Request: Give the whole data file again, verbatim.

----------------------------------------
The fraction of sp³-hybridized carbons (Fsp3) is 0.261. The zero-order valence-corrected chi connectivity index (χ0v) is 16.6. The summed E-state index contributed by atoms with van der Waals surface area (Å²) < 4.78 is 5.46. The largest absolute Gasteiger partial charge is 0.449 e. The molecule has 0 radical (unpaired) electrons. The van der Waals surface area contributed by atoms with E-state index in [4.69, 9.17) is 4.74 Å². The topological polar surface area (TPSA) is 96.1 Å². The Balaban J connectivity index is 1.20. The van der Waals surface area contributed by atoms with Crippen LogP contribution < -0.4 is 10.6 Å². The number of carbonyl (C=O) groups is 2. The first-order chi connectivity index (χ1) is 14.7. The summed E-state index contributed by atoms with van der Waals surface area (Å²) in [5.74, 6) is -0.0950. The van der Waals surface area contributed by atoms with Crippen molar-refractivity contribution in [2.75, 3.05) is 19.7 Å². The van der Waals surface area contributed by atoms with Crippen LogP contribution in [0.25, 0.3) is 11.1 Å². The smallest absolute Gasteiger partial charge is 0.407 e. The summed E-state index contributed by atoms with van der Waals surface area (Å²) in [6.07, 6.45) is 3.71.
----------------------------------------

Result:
The fraction of sp³-hybridized carbons (Fsp3) is 0.261. The zero-order valence-corrected chi connectivity index (χ0v) is 16.6. The summed E-state index contributed by atoms with van der Waals surface area (Å²) < 4.78 is 5.46. The largest absolute Gasteiger partial charge is 0.449 e. The molecule has 0 radical (unpaired) electrons. The van der Waals surface area contributed by atoms with E-state index in [4.69, 9.17) is 4.74 Å². The topological polar surface area (TPSA) is 96.1 Å². The Balaban J connectivity index is 1.20. The van der Waals surface area contributed by atoms with Crippen LogP contribution < -0.4 is 10.6 Å². The number of carbonyl (C=O) groups is 2. The first-order chi connectivity index (χ1) is 14.7. The summed E-state index contributed by atoms with van der Waals surface area (Å²) in [5.74, 6) is -0.0950. The van der Waals surface area contributed by atoms with Crippen molar-refractivity contribution in [2.75, 3.05) is 19.7 Å². The van der Waals surface area contributed by atoms with Crippen LogP contribution in [0.25, 0.3) is 11.1 Å². The smallest absolute Gasteiger partial charge is 0.407 e. The summed E-state index contributed by atoms with van der Waals surface area (Å²) in [6.07, 6.45) is 3.71.